An outbreak of fungal meningitis has killed five people who took tainted steroid injections for back pain. And 42 more in seven states are sick, according to the Centers for Disease Control and Prevention. Most of them are in Tennessee, but others are in Virginia, Michigan, Indiana, Maryland, Florida, and North Carolina.

But what connection does this bad news have to those of us who have diabetes?

The connection is that we already had other reasons to avoid steroid injections when we can. Steroids can cause our blood sugar levels to skyrocket. They can make us ravenously hungry and lead to our gaining weight.

Prednisone is one of the most commonly prescribed steroids. It is a corticosteroid, not one of the anabolic steroids that bodybuilders use. Our doctors prescribe prednisone because it can reduce or relieve severe inflammation. At the same time steroids have profound effects on all of our body.

These side effects can be serious. One friend of mine joined the diabetes support group that I started because he had severe back pain, took the prednisone that relieved it, and ended up with type 2 diabetes.
Prednisone and other steroids are powerful drugs that really work. Unfortunately, they can come with very high costs. It matters a lot how much you take and for how long.
When we take any powerful drug like prednisone we have to work with our doctors to make the choices that can minimize the side effects so that we get the benefits with the least possible risk. Be in charge of your body.

These side effects can be serious. One friend of mine joined the diabetes support group that I started because he had severe back pain, took the prednisone that relieved it, and ended up with type 2 diabetes.

Prednisone and other steroids are powerful drugs that really work. Unfortunately, they can come with very high costs. It matters a lot how much you take and for how long.

When we take any powerful drug like prednisone we have to work with our doctors to make the choices that can minimize the side effects so that we get the benefits with the least possible risk. Be in charge of your body.

This article is based on an earlier version of my article published by HealthCentral.

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Posted in: Diabetes Medication

Choosing a Weight-loss Drug

August 21st, 2012 · 5 Comments

We will soon be able to take the first new diet drug since 1999 when the U.S. Food and Drug Administration approved Xenical, known generically as orlistat. The FDA approved the new drug, Belviq, known generically as lorcaserin hydrochloride, on June 27. The manufacturer, Switzerland’s Arena Pharmaceuticals, hopes to have it on the market here early next year.

But those of us lucky enough to have type 2 diabetes already had our choice of three diabetes drugs that help us manage our blood sugar and happen to help us lose some weight. While people who used these drugs in clinical trials typically didn’t lose quite as much weight as those who used Belviq, the unwanted side effects of the three diabetes drugs tend to be much less serious.

Taking Belviq won’t be a free ride. The FDA approved it for people willing to eat less and exercise more.

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Early Intensive Treatment: Start Strong, Last Long

August 19th, 2012 · 3 Comments

If we hit diabetes hard at first, our bodies will keep on making insulin for a long time.

That’s the gist of study by researchers at the University of Texas Southwestern Medical Center. The full text of the study, which will appear in the July issue of Diabetes Care, is online at “β-Cell Function Preservation After 3.5 Years of Intensive Diabetes Therapy.”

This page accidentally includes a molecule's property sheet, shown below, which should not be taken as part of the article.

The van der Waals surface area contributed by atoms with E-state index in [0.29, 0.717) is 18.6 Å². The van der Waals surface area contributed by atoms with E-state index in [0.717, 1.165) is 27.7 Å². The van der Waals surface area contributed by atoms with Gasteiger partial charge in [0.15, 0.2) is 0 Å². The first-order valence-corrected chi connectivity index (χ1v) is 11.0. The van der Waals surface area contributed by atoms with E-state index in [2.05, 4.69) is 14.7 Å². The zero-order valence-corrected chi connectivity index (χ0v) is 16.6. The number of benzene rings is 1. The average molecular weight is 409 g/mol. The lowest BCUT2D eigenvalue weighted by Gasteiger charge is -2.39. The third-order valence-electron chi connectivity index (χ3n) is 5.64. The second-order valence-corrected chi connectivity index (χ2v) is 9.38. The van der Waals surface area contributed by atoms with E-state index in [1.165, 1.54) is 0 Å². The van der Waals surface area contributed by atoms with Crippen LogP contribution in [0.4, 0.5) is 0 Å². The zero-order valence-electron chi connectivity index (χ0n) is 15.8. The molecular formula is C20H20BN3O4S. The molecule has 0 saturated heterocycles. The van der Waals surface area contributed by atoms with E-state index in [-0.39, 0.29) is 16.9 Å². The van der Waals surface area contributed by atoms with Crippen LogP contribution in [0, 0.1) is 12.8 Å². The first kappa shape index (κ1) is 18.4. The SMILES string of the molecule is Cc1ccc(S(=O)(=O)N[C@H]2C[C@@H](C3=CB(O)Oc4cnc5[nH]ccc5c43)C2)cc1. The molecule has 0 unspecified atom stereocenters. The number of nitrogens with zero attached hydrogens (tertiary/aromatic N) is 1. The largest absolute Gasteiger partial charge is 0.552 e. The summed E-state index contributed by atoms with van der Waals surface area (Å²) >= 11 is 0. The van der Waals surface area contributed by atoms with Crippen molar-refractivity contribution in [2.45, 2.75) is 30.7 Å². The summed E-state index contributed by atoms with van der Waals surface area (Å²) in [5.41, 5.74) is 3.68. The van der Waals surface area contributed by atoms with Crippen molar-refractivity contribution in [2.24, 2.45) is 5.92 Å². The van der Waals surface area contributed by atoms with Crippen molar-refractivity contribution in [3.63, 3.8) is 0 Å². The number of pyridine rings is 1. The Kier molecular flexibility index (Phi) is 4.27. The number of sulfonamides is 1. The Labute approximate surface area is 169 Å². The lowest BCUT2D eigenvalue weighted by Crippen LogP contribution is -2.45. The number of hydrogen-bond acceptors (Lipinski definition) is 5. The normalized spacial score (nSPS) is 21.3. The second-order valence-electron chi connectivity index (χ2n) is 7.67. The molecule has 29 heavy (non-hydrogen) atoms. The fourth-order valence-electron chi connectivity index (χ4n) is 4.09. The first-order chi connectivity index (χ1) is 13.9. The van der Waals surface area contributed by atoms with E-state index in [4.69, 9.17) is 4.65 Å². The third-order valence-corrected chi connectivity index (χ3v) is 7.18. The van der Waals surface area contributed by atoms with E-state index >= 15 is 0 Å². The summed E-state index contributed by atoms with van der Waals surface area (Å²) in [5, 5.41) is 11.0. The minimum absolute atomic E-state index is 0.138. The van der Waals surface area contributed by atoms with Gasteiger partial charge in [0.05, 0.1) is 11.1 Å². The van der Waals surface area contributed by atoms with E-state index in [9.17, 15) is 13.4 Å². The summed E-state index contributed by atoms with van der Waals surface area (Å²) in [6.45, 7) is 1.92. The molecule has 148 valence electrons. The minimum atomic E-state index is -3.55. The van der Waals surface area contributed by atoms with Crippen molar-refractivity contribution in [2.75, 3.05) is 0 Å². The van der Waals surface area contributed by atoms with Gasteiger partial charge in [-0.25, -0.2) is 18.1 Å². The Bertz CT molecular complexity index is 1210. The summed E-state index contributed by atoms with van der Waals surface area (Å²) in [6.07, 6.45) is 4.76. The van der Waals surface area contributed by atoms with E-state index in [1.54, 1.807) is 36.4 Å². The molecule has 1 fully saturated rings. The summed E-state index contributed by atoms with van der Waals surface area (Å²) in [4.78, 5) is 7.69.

Their research shows that when people who just found out that they have type 2 diabetes take either insulin injections or a combination of three oral medications right away they manage their diabetes better. With either of these two intensive treatments our beta cells keep on making the insulin we need for as long as the researchers studied us, three and a half years.

But the standard guidelines recommend going much slower. They suggest a stepwise approach.

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Posted in: Diabetes Medication

Who Benefits Most from Bydureon

August 4th, 2012 · 2 Comments

A new medication that those of us who have type 2 diabetes take only once a week can bring our A1C levels way down. It can also help us to lose weight, something that almost everyone who has type 2 diabetes needs to do.
But predicting who will lose weight isn’t easy. Only one thing stood out in the clinical trials.

The new medication is Bydureon, which we have been able to get in our pharmacies for only the past four months. But Amylin Pharmaceuticals, which developed Bydureon, presented a study at the American Diabetes Association’s annual convention earlier this month that shows both glycemic and weight loss control data for people taking Bydureon for the past four years. Those were the people taking the drug in the clinical trials leading up to the U.S. Food and Drug Administration’s approval at the beginning of this year, as I wrote here in “Bydureon Approved Today.”

Bydureon is the latest in a new class of drugs called GLP-1 receptor agonists. Its generic name is exenatide, and it has the same active ingredient as Byetta, which we have been able to get since June 2005 and requires twice-daily shots.

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Posted in: Diabetes Medication

Who Reverses Diabetes with Bariatric Surgery

July 23rd, 2012 · 4 Comments

People who have diabetes and are severely overweight are deciding more and more often that bariatric surgery is just the thing for them. Although it is expensive and like any surgery it can have complications, the amount of weight that they lose is usually dramatic and their diabetes often completely disappears.

Some people, including a couple of my friends, have had wonderful results from bariatric surgery. But not everybody benefits.

If you are morbidly obese, I’m sure that you have considering bariatric surgery. But how can you tell what the chances are that it will work for you?

A study presented yesterday at the annual meeting of the American Society for Metabolic and Bariatric Surgery can help you decide. Richard A. Perugini, M.D., a bariatric surgeon at the University of Massachusetts Medical Center in Worcester, was the lead study author and presented the findings of his team at the annual meeting. The abstract of the study, “Predictors for Remission of Type 2 Diabetes Mellitus Following Roux En Y Gastric Bypass,” is online.

Graphic of a Roux-en-Y gastric bypass connection
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Posted in: Diabetes Medication